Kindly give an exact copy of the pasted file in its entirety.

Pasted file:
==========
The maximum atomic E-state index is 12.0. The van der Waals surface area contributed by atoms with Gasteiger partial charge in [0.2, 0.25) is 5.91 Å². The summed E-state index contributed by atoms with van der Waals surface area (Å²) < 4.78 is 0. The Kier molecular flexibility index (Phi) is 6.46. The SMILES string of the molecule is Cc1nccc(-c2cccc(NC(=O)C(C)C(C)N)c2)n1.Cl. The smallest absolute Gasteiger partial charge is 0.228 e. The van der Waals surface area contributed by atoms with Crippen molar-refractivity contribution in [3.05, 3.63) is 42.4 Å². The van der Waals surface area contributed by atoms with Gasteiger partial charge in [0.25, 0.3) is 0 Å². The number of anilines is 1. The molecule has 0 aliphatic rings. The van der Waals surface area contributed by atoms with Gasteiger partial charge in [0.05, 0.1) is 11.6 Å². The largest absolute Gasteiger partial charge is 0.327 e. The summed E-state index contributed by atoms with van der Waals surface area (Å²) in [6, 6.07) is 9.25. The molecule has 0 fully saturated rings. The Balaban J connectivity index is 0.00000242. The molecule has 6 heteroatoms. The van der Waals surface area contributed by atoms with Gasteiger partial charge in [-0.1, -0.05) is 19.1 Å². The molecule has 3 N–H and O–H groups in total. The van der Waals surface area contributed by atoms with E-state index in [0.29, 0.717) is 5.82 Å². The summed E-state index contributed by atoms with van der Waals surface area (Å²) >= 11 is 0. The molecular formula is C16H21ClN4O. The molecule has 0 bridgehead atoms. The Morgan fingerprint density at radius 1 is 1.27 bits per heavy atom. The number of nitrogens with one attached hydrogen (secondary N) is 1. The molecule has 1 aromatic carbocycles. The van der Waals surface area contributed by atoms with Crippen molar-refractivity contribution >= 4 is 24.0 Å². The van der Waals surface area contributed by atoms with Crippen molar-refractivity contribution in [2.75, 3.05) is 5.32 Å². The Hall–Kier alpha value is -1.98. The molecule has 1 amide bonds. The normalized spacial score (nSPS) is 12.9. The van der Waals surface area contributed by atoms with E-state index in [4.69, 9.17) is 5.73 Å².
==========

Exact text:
The maximum atomic E-state index is 12.0. The van der Waals surface area contributed by atoms with Gasteiger partial charge in [0.2, 0.25) is 5.91 Å². The summed E-state index contributed by atoms with van der Waals surface area (Å²) < 4.78 is 0. The Kier molecular flexibility index (Phi) is 6.46. The SMILES string of the molecule is Cc1nccc(-c2cccc(NC(=O)C(C)C(C)N)c2)n1.Cl. The smallest absolute Gasteiger partial charge is 0.228 e. The van der Waals surface area contributed by atoms with Crippen molar-refractivity contribution in [3.05, 3.63) is 42.4 Å². The van der Waals surface area contributed by atoms with Gasteiger partial charge in [0.25, 0.3) is 0 Å². The number of anilines is 1. The molecule has 0 aliphatic rings. The van der Waals surface area contributed by atoms with Gasteiger partial charge in [0.05, 0.1) is 11.6 Å². The largest absolute Gasteiger partial charge is 0.327 e. The summed E-state index contributed by atoms with van der Waals surface area (Å²) in [6, 6.07) is 9.25. The molecule has 0 fully saturated rings. The Balaban J connectivity index is 0.00000242. The molecule has 6 heteroatoms. The van der Waals surface area contributed by atoms with Gasteiger partial charge in [-0.1, -0.05) is 19.1 Å². The molecule has 3 N–H and O–H groups in total. The van der Waals surface area contributed by atoms with E-state index in [0.29, 0.717) is 5.82 Å². The summed E-state index contributed by atoms with van der Waals surface area (Å²) >= 11 is 0. The molecular formula is C16H21ClN4O. The molecule has 0 bridgehead atoms. The Morgan fingerprint density at radius 1 is 1.27 bits per heavy atom. The number of nitrogens with one attached hydrogen (secondary N) is 1. The molecule has 1 aromatic carbocycles. The van der Waals surface area contributed by atoms with Crippen molar-refractivity contribution >= 4 is 24.0 Å². The van der Waals surface area contributed by atoms with Crippen molar-refractivity contribution in [2.75, 3.05) is 5.32 Å². The Hall–Kier alpha value is -1.98. The molecule has 1 amide bonds. The normalized spacial score (nSPS) is 12.9. The van der Waals surface area contributed by atoms with E-state index in [4.69, 9.17) is 5.73 Å².